Zeltzin A Ceja-Galicia, Alberto Daniel, Ana María Salazar, Pablo Pánico, Patricia Ostrosky-Wegman, Andrea Díaz-Villaseñor
The environmental obesogen model proposes that in addition to a high-calorie diet and diminished physical activity, other factors such as environmental pollutants and chemicals are involved in the development of obesity. Although arsenic has been recognized as a risk factor for Type 2 Diabetes with a specific mechanism, it is still uncertain whether arsenic is also an obesogen. The impairment of white adipose tissue (WAT) metabolism is crucial in the onset of obesity, and distinct studies have evaluated the effects of arsenic on it, however only in some of them for obesity-related purposes...
May 8, 2017: Molecular and Cellular Endocrinology
https://www.readbyqxmd.com/read/28493694/community-vulnerability-to-health-impacts-of-wildland-fire-smoke-exposure
#4
Ana G Rappold, Jeanette M Reyes, George Pouliot, Wayne E Cascio, David Diaz-Sanchez
Identifying communities vulnerable to adverse health effects from exposure to wildfire smoke may help prepare responses, increase the resilience to smoke and improve public health outcomes during smoke days. We developed a Community Health-Vulnerability Index (CHVI) based on factors known to increase the risks of health effects from air pollution and wildfire smoke exposures. These factors included county prevalence rates for asthma in children and adults, chronic obstructive pulmonary disease, hypertension, diabetes, obesity, percent of population 65 years of age and older, and indicators of socioeconomic status including poverty, education, income and unemployment...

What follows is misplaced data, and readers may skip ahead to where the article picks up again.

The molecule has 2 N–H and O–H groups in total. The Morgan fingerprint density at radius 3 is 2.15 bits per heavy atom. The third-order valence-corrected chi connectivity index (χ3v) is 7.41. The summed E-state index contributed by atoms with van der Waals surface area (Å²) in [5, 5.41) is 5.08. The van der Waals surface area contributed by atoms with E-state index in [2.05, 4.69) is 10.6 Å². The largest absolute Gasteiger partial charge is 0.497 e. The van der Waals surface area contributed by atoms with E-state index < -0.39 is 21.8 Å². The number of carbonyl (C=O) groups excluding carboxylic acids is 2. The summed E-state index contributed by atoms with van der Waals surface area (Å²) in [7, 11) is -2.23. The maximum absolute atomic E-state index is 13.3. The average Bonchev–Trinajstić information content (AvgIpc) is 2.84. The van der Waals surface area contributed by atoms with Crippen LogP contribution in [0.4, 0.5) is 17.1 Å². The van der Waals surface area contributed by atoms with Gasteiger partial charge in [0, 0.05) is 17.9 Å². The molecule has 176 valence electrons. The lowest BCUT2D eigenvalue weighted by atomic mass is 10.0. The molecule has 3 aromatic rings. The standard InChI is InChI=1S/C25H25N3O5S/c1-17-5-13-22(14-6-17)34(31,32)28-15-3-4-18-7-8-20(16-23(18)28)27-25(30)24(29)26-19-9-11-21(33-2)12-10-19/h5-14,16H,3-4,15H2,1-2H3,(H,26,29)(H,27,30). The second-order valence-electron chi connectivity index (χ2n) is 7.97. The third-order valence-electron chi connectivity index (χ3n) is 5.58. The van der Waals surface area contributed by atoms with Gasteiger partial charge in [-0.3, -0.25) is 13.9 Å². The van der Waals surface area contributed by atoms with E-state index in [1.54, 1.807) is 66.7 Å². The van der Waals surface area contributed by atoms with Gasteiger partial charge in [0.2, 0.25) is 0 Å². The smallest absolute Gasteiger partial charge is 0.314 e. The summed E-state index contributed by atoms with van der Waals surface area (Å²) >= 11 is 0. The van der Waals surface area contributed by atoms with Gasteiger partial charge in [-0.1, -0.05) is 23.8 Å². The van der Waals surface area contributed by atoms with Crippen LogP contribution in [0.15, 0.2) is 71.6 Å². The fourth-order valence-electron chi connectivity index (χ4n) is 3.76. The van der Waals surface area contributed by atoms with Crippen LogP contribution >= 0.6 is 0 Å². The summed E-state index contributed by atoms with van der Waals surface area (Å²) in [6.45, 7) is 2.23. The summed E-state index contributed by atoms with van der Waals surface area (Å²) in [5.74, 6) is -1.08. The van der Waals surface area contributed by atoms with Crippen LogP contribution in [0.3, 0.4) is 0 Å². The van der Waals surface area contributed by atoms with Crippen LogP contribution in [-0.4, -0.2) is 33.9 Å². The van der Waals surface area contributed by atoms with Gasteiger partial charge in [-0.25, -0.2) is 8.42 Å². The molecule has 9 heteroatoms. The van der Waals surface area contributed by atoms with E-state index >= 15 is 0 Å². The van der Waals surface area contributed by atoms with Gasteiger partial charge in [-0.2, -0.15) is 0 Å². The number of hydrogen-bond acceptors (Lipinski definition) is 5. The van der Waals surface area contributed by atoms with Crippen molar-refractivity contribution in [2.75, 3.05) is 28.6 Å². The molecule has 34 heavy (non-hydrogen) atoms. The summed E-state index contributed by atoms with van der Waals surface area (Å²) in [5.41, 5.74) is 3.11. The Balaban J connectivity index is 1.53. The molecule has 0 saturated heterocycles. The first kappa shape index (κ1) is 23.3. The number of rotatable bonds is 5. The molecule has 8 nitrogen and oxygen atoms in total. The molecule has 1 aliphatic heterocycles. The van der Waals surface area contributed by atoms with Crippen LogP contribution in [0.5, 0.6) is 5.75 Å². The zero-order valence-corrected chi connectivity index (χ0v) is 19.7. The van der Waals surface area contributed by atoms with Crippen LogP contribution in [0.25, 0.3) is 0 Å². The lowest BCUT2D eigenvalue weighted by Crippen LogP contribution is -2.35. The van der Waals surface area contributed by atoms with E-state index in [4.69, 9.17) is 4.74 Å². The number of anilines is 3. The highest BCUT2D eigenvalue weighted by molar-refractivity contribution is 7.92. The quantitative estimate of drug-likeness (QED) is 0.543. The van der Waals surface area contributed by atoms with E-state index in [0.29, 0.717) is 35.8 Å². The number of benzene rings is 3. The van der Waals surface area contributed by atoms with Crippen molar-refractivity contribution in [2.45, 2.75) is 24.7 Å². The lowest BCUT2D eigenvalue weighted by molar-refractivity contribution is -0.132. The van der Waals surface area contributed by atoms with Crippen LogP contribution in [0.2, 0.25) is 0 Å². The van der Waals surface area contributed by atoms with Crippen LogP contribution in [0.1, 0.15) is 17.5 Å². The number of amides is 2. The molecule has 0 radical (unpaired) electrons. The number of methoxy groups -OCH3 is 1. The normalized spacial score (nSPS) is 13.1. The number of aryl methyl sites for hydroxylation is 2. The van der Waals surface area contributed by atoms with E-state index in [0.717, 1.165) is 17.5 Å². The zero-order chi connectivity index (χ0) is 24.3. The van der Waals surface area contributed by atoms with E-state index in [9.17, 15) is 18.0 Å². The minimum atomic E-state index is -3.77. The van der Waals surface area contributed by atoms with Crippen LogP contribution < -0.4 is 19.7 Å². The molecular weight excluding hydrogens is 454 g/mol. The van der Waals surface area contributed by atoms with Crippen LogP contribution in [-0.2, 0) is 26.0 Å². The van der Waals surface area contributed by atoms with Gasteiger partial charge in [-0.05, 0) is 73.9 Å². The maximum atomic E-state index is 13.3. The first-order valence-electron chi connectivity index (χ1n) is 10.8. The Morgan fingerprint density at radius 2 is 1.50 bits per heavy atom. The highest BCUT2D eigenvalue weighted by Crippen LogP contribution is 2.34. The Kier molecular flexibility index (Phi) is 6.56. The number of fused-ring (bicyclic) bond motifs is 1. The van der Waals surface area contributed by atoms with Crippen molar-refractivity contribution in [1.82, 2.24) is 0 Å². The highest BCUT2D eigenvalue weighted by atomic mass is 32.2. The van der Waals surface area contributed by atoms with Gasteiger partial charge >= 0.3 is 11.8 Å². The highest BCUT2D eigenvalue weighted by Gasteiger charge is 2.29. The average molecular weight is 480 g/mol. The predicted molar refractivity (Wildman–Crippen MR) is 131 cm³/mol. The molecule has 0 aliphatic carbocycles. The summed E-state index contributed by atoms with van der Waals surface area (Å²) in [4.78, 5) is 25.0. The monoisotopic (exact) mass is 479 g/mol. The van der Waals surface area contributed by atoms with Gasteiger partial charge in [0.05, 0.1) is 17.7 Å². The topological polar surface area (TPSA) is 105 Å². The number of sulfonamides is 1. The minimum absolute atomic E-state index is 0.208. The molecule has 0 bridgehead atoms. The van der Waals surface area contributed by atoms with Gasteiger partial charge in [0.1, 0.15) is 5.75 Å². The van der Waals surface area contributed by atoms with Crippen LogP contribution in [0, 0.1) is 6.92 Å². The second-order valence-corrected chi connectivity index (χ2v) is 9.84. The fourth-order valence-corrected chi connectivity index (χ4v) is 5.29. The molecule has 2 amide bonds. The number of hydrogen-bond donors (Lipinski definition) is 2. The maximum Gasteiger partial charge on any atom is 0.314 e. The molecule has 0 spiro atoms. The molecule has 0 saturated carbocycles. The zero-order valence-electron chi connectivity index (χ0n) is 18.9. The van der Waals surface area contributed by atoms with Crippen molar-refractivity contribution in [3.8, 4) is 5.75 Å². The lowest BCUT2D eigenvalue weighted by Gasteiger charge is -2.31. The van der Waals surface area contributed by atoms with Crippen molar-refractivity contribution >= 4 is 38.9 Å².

May 11, 2017: Environmental Science & Technology
https://www.readbyqxmd.com/read/28482294/association-between-fish-consumption-dietary-omega-3-fatty-acids-and-persistent-organic-pollutants-intake-and-type-2-diabetes-in-18-first-nations-in-ontario-canada
#5
Lesya Marushka, Malek Batal, William David, Harold Schwartz, Amy Ing, Karen Fediuk, Donald Sharp, Andrew Black, Constantine Tikhonov, Hing Man Chan
BACKGROUND: First Nations (FNs) populations in Canada experience a disproportionally higher rate of obesity and type 2 diabetes (T2D) compared to the general population. Recent data suggest that a high consumption of fish may help prevent T2D. On the other hand, fish might also be a potential source of environmental contaminants which could potentially be a risk factor for T2D. OBJECTIVE: To investigate the potential associations between self-reported T2D and consumption of locally-harvested fish, dietary long-chain omega-3 fatty acids (n-3FAs) and persistent organic pollutants intake among adult FNs living on reserve in Ontario...